It’s been a surprise on the radio airwaves: A series of cheery ads from the Boston Carmen’s Union, Local 589, proclaiming, “We’re here to help. We want to help.”
The uplifting together-we-can tone of the spots left me wondering whether it might just be possible that the T’s largest union, historically a tough, uncommunicative, reform-resistant outfit, had turned over a new leaf.
And whether it might actually want to be a part of an effort to improve the MBTA after this last long winter of our discontent, even if that meant compromising on some of its prerogatives.
Then, just a week or so into the radio campaign, my question was answered. The very same union threatened to disrupt the T’s federal funding if state policy makers alter the binding arbitration that T unions enjoy.
Mind you, the Baker administration isn’t trying to end arbitration altogether. Not by a long shot. It isn’t proposing any changes to so-called grievance arbitration, which gives an arbitrator final say when matters of employee discipline are contested.
The administration’s concern is “interest arbitration,” which lets an arbitrator set the terms of a new contract when the two sides can’t reach agreement.
Even there, the Baker administration isn’t trying to eliminate arbitration outright. Rather, it wants to give a soon-to-be-created MBTA fiscal control board the final say on whether to fund an arbitrator’s award. That change would move the T closer to the situation with police and fire unions, whereby city or town councils vote on whether to fund arbitrators’ awards.
“The administration’s proposal is eminently reasonable,” says Rich Davey, who served as MBTA general manager and later secretary of transportation under Governor Deval Patrick. “Binding arbitration results in an uneven playing field. It pushes labor reps to wait for the arbitration process rather than trying to come to a fair deal at the table.”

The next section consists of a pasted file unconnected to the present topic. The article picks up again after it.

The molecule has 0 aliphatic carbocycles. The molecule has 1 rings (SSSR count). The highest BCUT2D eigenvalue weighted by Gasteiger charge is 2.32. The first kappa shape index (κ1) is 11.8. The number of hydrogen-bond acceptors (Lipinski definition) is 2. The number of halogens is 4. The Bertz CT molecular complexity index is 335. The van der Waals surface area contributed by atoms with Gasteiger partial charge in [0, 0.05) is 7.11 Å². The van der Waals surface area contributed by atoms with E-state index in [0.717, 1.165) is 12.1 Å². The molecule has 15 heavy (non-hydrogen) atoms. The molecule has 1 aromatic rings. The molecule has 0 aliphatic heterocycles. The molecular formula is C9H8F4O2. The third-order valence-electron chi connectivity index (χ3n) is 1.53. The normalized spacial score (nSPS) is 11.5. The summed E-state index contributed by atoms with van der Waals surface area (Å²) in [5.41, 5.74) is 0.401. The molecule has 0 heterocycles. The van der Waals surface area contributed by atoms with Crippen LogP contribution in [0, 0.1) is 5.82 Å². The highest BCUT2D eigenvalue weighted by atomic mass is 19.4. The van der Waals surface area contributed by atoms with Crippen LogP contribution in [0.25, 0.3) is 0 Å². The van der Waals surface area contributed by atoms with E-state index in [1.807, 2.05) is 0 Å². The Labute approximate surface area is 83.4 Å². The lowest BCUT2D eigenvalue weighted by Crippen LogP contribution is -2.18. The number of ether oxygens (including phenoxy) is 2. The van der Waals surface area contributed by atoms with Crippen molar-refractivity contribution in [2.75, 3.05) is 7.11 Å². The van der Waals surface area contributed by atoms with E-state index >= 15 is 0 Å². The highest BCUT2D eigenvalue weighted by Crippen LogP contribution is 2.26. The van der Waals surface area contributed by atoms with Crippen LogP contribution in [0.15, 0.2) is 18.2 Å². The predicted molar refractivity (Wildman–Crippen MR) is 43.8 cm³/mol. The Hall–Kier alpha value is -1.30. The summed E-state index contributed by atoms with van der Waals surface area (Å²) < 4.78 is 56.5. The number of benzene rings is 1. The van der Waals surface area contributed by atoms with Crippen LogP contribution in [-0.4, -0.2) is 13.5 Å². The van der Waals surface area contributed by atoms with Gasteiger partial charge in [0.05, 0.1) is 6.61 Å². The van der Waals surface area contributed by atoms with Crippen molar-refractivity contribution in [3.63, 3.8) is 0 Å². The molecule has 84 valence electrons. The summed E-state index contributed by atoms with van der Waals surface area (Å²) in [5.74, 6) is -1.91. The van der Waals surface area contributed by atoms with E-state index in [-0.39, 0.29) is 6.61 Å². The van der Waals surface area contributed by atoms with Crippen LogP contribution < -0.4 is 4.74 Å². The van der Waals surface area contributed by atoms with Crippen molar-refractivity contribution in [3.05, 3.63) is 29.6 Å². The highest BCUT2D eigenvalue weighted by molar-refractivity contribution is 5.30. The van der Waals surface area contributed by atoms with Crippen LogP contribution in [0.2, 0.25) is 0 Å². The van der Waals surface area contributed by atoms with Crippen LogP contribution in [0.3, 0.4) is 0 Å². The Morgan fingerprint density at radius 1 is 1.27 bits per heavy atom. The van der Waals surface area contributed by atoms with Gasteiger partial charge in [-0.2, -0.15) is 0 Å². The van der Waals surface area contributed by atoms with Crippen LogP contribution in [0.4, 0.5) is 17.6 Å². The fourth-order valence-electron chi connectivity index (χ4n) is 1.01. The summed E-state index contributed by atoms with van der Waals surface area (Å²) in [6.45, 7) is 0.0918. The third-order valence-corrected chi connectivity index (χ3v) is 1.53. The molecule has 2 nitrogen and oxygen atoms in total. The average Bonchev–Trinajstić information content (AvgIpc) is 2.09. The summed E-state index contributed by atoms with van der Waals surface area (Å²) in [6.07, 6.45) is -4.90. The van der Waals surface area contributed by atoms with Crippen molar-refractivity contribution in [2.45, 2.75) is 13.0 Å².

Still, the Carmen’s Union threatened to go nuclear. It warned that if policy makers modify their arbitration arrangement, it will object to the federal Department of Labor, invoking a 1964 law under which the US secretary of labor must stipulate that a transit agency is protecting workers’ rights before federal funds are released. Because the T unions had binding arbitration via an agreement signed pursuant to that law, an objection by the carmen might lead the feds to cut off those funds.
Hmm, you may be wondering, how does this over-the-top reaction to a reasonable proposal square with the union’s newly proclaimed helpfulness?
“We are helping,” James O’Brien, the union president, explained to me. “We are letting them know that . . . binding arbitration falls under the federal law.”
In other words, the union is being helpful by declaring upfront that if policy makers change arbitration, it will target the T’s federal funds. This is also a political bank shot; the union’s threat gives the lawmakers an excuse to deep-six Baker’s request by saying they are fearful that amending arbitration would endanger those federal dollars.
This episode has left me thinking that helpfulness, like beauty, is in the eye of the beholder. Given that members of the Carmen’s Union work at the T, I think their threat fits more neatly in the category of “biting off your nose to spite your face.”
Further, I suspect that the next time the public hears a Carmen’s ad, some listeners will be left thinking this: Thanks, guys, but we could really use a little less help here.